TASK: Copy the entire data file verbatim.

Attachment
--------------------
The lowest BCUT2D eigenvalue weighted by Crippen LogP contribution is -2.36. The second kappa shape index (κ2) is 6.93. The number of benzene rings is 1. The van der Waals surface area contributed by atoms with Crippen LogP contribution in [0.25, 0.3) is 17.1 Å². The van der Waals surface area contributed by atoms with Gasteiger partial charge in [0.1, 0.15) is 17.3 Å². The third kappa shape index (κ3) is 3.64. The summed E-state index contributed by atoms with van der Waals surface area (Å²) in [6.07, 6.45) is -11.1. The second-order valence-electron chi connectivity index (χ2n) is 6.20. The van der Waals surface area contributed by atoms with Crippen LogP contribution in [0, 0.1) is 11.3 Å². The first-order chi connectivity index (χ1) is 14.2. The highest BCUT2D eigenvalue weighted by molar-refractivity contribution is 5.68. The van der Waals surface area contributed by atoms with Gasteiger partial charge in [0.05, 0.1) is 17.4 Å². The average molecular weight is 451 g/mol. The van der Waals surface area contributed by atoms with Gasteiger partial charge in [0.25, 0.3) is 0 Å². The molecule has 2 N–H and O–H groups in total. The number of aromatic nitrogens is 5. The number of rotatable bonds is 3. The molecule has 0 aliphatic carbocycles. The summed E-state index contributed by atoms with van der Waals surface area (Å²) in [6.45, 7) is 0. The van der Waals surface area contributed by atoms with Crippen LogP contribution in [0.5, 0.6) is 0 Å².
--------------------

The lowest BCUT2D eigenvalue weighted by Crippen LogP contribution is -2.36. The second kappa shape index (κ2) is 6.93. The number of benzene rings is 1. The van der Waals surface area contributed by atoms with Crippen LogP contribution in [0.25, 0.3) is 17.1 Å². The van der Waals surface area contributed by atoms with Gasteiger partial charge in [0.1, 0.15) is 17.3 Å². The third kappa shape index (κ3) is 3.64. The summed E-state index contributed by atoms with van der Waals surface area (Å²) in [6.07, 6.45) is -11.1. The second-order valence-electron chi connectivity index (χ2n) is 6.20. The van der Waals surface area contributed by atoms with Crippen LogP contribution in [0, 0.1) is 11.3 Å². The first-order chi connectivity index (χ1) is 14.2. The highest BCUT2D eigenvalue weighted by molar-refractivity contribution is 5.68. The van der Waals surface area contributed by atoms with Gasteiger partial charge in [0.05, 0.1) is 17.4 Å². The average molecular weight is 451 g/mol. The van der Waals surface area contributed by atoms with Gasteiger partial charge in [0.25, 0.3) is 0 Å². The molecule has 2 N–H and O–H groups in total. The number of aromatic nitrogens is 5. The number of rotatable bonds is 3. The molecule has 0 aliphatic carbocycles. The summed E-state index contributed by atoms with van der Waals surface area (Å²) in [6.45, 7) is 0. The van der Waals surface area contributed by atoms with Crippen LogP contribution in [0.5, 0.6) is 0 Å².